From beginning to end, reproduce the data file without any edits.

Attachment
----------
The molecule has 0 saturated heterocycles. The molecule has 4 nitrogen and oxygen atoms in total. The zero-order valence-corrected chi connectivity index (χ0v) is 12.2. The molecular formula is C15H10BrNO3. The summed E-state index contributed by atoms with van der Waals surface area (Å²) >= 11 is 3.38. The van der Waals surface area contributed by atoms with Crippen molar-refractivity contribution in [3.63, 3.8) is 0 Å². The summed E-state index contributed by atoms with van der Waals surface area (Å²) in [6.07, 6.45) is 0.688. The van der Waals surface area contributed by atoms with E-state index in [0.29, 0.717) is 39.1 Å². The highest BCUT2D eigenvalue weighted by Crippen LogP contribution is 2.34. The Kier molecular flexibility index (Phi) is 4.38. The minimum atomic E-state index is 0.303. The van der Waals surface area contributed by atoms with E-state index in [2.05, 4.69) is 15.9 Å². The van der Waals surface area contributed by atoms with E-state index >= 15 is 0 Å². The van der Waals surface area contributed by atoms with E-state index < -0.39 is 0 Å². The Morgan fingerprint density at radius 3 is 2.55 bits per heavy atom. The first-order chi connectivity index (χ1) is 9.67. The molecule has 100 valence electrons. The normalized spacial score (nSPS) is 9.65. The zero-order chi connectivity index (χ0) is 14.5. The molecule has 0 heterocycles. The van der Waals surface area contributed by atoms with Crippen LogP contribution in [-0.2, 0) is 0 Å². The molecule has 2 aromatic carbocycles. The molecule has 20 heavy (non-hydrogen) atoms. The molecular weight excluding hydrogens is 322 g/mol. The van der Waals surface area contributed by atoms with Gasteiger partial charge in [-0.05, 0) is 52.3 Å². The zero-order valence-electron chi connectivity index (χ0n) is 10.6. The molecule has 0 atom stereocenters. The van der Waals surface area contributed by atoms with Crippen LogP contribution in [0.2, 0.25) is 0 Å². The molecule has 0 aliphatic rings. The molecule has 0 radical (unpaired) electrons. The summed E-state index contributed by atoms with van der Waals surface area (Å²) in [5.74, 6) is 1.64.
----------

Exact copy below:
The molecule has 0 saturated heterocycles. The molecule has 4 nitrogen and oxygen atoms in total. The zero-order valence-corrected chi connectivity index (χ0v) is 12.2. The molecular formula is C15H10BrNO3. The summed E-state index contributed by atoms with van der Waals surface area (Å²) >= 11 is 3.38. The van der Waals surface area contributed by atoms with Crippen molar-refractivity contribution in [3.63, 3.8) is 0 Å². The summed E-state index contributed by atoms with van der Waals surface area (Å²) in [6.07, 6.45) is 0.688. The van der Waals surface area contributed by atoms with E-state index in [0.29, 0.717) is 39.1 Å². The highest BCUT2D eigenvalue weighted by Crippen LogP contribution is 2.34. The Kier molecular flexibility index (Phi) is 4.38. The minimum atomic E-state index is 0.303. The van der Waals surface area contributed by atoms with E-state index in [2.05, 4.69) is 15.9 Å². The van der Waals surface area contributed by atoms with E-state index >= 15 is 0 Å². The van der Waals surface area contributed by atoms with E-state index < -0.39 is 0 Å². The Morgan fingerprint density at radius 3 is 2.55 bits per heavy atom. The first-order chi connectivity index (χ1) is 9.67. The molecule has 100 valence electrons. The normalized spacial score (nSPS) is 9.65. The zero-order chi connectivity index (χ0) is 14.5. The molecule has 0 heterocycles. The van der Waals surface area contributed by atoms with Crippen LogP contribution in [-0.2, 0) is 0 Å². The molecule has 2 aromatic carbocycles. The molecule has 20 heavy (non-hydrogen) atoms. The molecular weight excluding hydrogens is 322 g/mol. The van der Waals surface area contributed by atoms with Gasteiger partial charge in [-0.05, 0) is 52.3 Å². The zero-order valence-electron chi connectivity index (χ0n) is 10.6. The molecule has 0 atom stereocenters. The van der Waals surface area contributed by atoms with Crippen LogP contribution in [0.2, 0.25) is 0 Å². The molecule has 0 aliphatic rings. The molecule has 0 radical (unpaired) electrons. The summed E-state index contributed by atoms with van der Waals surface area (Å²) in [5.74, 6) is 1.64.